Monday, June 09, 2008

God and pain - again

I've gone back to thinking about a passage in Sextus Empiricus M 9.162ff. in which Sextus asserts that if god is wise (has phronesis) then he is virtuous; and if he is virtuous he must know what sort of things goods, bads, and indifferents are (it's an anti-Stoic argument in origin) and therefore he must know what pain is like by nature. But he cannot know this without experiencing pain (no one who has not suffered gout can know what it is like to suffer gout; gout sufferers offer very different explanations of what it is like etc.) and therefore if god is wise he is corruptible. (Some of my earlier thought on this are here and here. I've probably changed my mind a bit now.)

I'm still wondering what the argument can tell us about Sextus' conception of the privacy of pain (not much, I think, but it does suggest that he would not reach for the sort of explanations of the privacy of pain which occur very readily to modern philosophers of mind and that itself might be interesting). But I'm also wondering about the legacy of this argument in later theology. It's clear that there are arguments over the possible compatibility of omniscience and other sorts of perfection. For example, we might compare this thought with a concern raised by Richard Francks, which he relates to a demand to ascribe to god omniscience ‘in a strong sense’:

‘My knee hurts, and I am aware of the fact. If a perfect physiologist examined my knee he would know it too. But there is a difference between my awareness and his. What kind of difference? I do not know anything which he does not know. On the contrary, he knows much more about my pain than I do-'I only know it hurts'. I do not even want to say that I know it better than he does. And, provided he is giving me his full attention, I do not want to say either that I am better aware of my pain than he is. ut there is still a difference between me and him: we know what we know in completely different ways. We might say: we know the same thing from different points of view. The question then is: is it enough for God to be the perfect physiologist, or must he somehow 'feel my pain'? I think he must, because if not, then there is something which I know and he does not, viz. not my pain, but my view of my pain. Of course, God 'knows just how I feel', but that phrase is no more comfort here than elsewhere: his knowledge remains theoretical, derived, whereas mine is perceptual, immediate. Mine is not therefore better, but it is different. If God's knowledge of my pain is only that of the perfect physiologist, then I have an awareness, a perspective, which God lacks. And that contradicts the spirit of the first requirement.’ [1]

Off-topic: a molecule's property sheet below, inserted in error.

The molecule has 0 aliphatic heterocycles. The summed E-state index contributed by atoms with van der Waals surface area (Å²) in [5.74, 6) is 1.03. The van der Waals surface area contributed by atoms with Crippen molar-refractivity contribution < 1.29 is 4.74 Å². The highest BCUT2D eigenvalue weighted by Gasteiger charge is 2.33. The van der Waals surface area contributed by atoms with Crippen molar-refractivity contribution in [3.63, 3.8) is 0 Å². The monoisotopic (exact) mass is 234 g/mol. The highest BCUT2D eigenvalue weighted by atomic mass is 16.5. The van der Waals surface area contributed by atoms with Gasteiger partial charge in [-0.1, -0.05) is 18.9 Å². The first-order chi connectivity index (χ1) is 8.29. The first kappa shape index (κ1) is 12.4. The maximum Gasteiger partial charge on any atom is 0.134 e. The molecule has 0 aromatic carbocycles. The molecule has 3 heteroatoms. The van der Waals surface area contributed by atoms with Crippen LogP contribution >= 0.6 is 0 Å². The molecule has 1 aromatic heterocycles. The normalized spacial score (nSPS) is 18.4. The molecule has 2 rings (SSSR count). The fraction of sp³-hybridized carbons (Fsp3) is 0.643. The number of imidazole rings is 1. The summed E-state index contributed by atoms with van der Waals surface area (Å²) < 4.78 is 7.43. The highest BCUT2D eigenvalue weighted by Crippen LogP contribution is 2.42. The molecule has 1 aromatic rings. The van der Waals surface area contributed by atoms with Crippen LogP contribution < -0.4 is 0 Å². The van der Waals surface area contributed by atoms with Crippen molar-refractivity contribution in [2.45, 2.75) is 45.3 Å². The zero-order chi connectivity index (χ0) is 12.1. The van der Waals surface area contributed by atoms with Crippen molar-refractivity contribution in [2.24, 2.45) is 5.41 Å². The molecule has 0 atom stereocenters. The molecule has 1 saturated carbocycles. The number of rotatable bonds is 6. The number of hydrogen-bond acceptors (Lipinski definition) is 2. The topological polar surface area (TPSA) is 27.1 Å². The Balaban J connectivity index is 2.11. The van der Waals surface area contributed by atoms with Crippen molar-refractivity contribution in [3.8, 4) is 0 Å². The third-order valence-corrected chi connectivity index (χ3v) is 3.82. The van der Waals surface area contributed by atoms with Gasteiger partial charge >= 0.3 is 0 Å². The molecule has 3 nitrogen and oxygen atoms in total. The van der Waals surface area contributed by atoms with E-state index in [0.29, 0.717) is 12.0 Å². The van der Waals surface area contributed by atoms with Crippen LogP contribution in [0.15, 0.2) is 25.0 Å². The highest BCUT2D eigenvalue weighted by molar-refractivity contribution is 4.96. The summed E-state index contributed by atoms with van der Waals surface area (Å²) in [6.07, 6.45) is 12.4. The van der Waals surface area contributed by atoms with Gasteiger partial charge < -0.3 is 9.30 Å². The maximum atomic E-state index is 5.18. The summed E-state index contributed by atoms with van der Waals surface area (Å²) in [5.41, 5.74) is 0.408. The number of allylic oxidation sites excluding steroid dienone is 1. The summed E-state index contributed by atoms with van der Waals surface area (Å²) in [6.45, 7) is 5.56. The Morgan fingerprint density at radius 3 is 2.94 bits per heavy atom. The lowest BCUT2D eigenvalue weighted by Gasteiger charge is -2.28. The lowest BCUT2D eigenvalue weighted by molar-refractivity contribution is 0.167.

Franck’s reaction to the argument, as far as I understand it, is that god’s omniscience can be preserved by god’s immanent omnipresence: god does have my perspective on my pain because he is ‘in me’ and therefore can know it as I can, ‘from the inside’ as it were. (I wonder what a Stoic would make of that.) I have also found some other discussions of problems raised by the tension between divine omniscience and experiential knowledge, particularly of pain, in Sarot 1992, 70–77. [2]

My question, though, is whether the Carneadean (probably) argument in Sextus is behind more recent discussions. I haven't seen it referred to anywhere. It might, perhaps, have come through the Latin tradition but the closest we get to this particular argument in Cicero Nat. deorum is, I think, (i) the argument from Carneades at 3.32ff. in which he argues that every living thing which perceives must also perceive pleasure and pain and therefore be liable to perishing and (ii) the argument at 3.38 which tries to show that god has no need of the virtue of prudence (prudentia, which must correspond to phronesis in Sextus' version) since he can experience nothing evil. (ii) is, clearly, the analogue of Sextus' argument but in Cicero it is extremely compressed and is different insofar as it turns on god's having no need of practical wisdom rather than on god's being incapable of having practical wisdom.

[1] Francks, R. 1979. ‘Omniscience, omnipotence, and pantheism’. Philosophy 54: 395–9, at 396.

[2] Sarot, M. 1992. God, passibility and corporeality. Leuven

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